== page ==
For example, with the name Stahn Aileron, it was easily decided that we would make no adjustments to this localization decision. All members of the team have always spelled his name this way, and it’s a spelling that has been used in not only the original release of Tales of Destiny but also other games in the series. Stahn has made a number of appearances over the years, given his status as a protagonist. We felt similarly about Leon Magnus, who also makes many appearances across Tales of media thanks to his consistent popularity.
On the other side of this, there are times when we make bigger changes. In the PS1 release of Tales of Destiny, there is a location known as Radisrol. In the Japanese release of Tales of Destiny: DC, it was written with the characters ラディスロウ and romanized as Radislowe. As Radislowe is in a newer release and reads more naturally from both a speaking and visual point of view, we chose to go with that. I think a few of us on the team were even a bit surprised the first time we saw the original localized spelling, because it was so different from what we knew!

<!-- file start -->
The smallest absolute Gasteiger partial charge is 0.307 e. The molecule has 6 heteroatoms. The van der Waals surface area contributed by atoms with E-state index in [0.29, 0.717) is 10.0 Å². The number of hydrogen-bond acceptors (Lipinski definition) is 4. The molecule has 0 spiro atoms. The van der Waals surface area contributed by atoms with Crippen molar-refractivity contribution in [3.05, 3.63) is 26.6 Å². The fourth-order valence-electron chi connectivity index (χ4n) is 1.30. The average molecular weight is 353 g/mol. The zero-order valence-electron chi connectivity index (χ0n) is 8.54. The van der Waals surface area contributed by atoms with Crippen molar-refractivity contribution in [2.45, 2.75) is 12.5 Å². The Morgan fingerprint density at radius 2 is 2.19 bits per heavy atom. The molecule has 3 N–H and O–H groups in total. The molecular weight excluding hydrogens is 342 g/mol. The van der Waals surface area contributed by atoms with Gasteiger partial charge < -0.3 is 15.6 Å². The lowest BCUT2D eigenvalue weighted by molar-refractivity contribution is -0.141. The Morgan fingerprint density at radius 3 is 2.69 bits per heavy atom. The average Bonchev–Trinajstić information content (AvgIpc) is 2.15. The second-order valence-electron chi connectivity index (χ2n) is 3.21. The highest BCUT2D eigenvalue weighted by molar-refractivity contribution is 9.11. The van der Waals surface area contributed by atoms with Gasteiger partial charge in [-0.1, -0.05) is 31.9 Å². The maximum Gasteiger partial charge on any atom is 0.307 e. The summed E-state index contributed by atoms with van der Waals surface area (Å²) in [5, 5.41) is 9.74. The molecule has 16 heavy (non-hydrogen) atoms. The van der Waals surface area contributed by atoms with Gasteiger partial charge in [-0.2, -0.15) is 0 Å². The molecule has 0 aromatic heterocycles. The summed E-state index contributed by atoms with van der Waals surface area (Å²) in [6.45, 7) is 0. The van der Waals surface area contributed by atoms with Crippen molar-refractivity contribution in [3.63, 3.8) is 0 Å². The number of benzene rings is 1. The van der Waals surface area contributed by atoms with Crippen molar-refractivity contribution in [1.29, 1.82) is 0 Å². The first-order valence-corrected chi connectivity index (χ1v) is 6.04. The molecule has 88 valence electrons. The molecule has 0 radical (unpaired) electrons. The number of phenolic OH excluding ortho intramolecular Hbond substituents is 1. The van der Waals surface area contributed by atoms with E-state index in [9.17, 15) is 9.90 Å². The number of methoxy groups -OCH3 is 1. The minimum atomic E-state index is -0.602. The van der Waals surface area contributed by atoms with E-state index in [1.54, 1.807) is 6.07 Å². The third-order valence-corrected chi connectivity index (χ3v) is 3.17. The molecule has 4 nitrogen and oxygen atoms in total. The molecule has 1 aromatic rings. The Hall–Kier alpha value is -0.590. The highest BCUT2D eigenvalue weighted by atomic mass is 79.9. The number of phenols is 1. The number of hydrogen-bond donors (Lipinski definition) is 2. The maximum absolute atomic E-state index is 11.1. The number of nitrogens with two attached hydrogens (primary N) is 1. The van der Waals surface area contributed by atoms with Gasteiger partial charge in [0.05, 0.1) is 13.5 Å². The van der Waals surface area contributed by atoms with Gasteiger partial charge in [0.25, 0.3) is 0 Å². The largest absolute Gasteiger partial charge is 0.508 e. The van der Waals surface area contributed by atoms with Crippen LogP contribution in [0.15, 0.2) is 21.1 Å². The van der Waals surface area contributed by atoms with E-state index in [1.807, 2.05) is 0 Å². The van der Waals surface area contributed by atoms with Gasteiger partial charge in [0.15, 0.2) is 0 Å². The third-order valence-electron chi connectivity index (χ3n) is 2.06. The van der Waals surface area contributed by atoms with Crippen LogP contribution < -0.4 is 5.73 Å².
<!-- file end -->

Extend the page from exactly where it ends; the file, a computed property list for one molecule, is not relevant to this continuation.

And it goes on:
Sometimes we come across even bigger issues than that. What do you do when a name has been completely changed in the English release in a way that doesn’t match the Japanese text? Doubly so, what do you do when there has never been a romanized version of the name? We came across this with the character メルクリウス・リトラー. Those who have played Tales of Destiny would know this character as Marius Raiker. Some fan translations of Japanese media have gone with a more literal approach, calling him Mercurius Ritora. For our purposes, we sought a middle ground: Mercurius Littler. We felt it didn’t stray too far from how the katakana for his name reads, and it avoided being too overly literal in transcribing the syllables. In all honesty, it was probably one of the toughest decisions we had to make!
As the English release, Japanese release, and supplemental materials have all used different spellings over the years, we’ve been taking the time to look at all of our options to fine-tune these choices as well as ensure that locations that are new to Tales of Destiny 2 feel consistent with all of the other choices. We aren’t ready to reveal the full list of changes quite yet, as we are constantly reviewing our choices and keeping an eye on new materials that may enable a change before the full release. Our goal is to ensure we have the best balance of consistency with terms you may know while also respecting nearly 25 years of the Tales of Destiny universe’s history.
While today’s focus was a bit more on names and locations, we’ll be sure to talk more about the process of naming artes and skills, as well as a host of other aspects and intricacies of the translation and editing process in the near future!